This week, the Reporter debuts a new column, “The Doctor Is In.” Dr. Anthonette Desire will offer information on health issues to help our readers, their families and our community stay well in these challenging times.
The old question — “Should I get vaccinated?” — has become more urgent during this pandemic. I‘ve grappled with this question, and as a physician, have weighed the pros and cons.
Vaccines work based on the adaptive immune responses of our bodies. That system has the ability to sense microbes (virus), turn them into antigens (viral proteins), and then use those antigen to trigger immune cell production of antibodies that fight off invasions and remember that microbe for a length of time.
Coronavirus (SARS-CoV-2), a single-stranded, RNA (ribonucleic acid) is a microbe with a viral genome that can be turned into countless amounts of antigens. This serves to overwhelm our immune system, causing a kind of storm manifesting itself as coronavirus disease — COVID-19.
How can we prepare for this onslaught? By using our immune system’s innate ability to recall and stockpile weapons of destruction called antibodies.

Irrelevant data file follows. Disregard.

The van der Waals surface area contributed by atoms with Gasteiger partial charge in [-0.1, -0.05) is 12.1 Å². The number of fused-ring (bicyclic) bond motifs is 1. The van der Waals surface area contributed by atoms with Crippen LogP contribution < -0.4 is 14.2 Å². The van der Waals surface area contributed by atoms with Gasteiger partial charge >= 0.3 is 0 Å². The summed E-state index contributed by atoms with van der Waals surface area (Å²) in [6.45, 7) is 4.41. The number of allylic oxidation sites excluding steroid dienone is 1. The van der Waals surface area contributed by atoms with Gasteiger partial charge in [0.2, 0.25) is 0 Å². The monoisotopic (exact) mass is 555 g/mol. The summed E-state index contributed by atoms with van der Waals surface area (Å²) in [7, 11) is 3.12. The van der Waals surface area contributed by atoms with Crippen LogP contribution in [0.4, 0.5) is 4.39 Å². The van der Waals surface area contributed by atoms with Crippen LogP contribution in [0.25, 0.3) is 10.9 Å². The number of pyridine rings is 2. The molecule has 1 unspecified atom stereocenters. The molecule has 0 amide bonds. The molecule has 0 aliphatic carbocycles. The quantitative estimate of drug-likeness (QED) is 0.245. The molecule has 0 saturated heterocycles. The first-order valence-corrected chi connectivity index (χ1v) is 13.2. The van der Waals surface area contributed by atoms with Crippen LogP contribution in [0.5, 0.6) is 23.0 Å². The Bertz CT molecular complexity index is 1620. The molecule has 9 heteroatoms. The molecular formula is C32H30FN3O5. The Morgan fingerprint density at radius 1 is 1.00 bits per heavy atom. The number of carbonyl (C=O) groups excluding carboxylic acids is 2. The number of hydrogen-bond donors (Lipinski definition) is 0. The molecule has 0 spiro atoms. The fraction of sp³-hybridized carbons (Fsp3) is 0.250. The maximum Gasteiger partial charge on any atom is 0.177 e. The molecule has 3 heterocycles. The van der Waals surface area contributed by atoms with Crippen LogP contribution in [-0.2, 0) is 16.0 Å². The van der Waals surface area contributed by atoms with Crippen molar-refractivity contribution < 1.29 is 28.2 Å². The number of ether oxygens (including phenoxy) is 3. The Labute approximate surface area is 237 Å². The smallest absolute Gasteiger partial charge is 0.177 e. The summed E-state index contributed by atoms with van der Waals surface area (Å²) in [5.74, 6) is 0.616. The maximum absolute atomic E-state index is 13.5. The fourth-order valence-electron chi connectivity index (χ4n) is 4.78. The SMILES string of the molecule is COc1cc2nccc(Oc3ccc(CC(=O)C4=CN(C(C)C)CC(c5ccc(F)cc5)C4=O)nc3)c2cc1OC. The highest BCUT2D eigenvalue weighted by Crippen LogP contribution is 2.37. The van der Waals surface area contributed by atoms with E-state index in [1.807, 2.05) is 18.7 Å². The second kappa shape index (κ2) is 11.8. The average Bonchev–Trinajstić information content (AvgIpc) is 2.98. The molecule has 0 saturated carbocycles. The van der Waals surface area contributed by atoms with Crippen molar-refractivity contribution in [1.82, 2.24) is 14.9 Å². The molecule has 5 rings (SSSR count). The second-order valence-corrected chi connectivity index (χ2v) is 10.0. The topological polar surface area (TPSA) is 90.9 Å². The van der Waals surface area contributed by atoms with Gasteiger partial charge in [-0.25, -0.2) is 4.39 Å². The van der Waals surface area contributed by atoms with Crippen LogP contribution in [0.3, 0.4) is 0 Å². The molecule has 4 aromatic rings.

Since we know that RNA makes protein, we then know the function of a vaccine that will instruct our cells to make a “viral spike protein.” Our immune system will in turn recognize this spike protein as a foreign antigen and trigger the cascade of protection.
As opposed to prior vaccines, this is new, cutting-edge technology, never before rolled out. It is mind-blowingly fascinating, a work of genius. No longer do we need to collect and grow billions of microbes to make vaccines. We are now in an era of, “Here! Make it yourself!”
What is comforting, is that our DNA remains nicely tucked up and untouched inside the nucleus of our cells while our cellular cytoplasm works hard at ramping up our protection.
Despite the published science, concerns for safety abound. To survive in society, some level of skepticism needs to be relinquished, and trust in science must win, but these fears still need to be addressed with answers based in fact.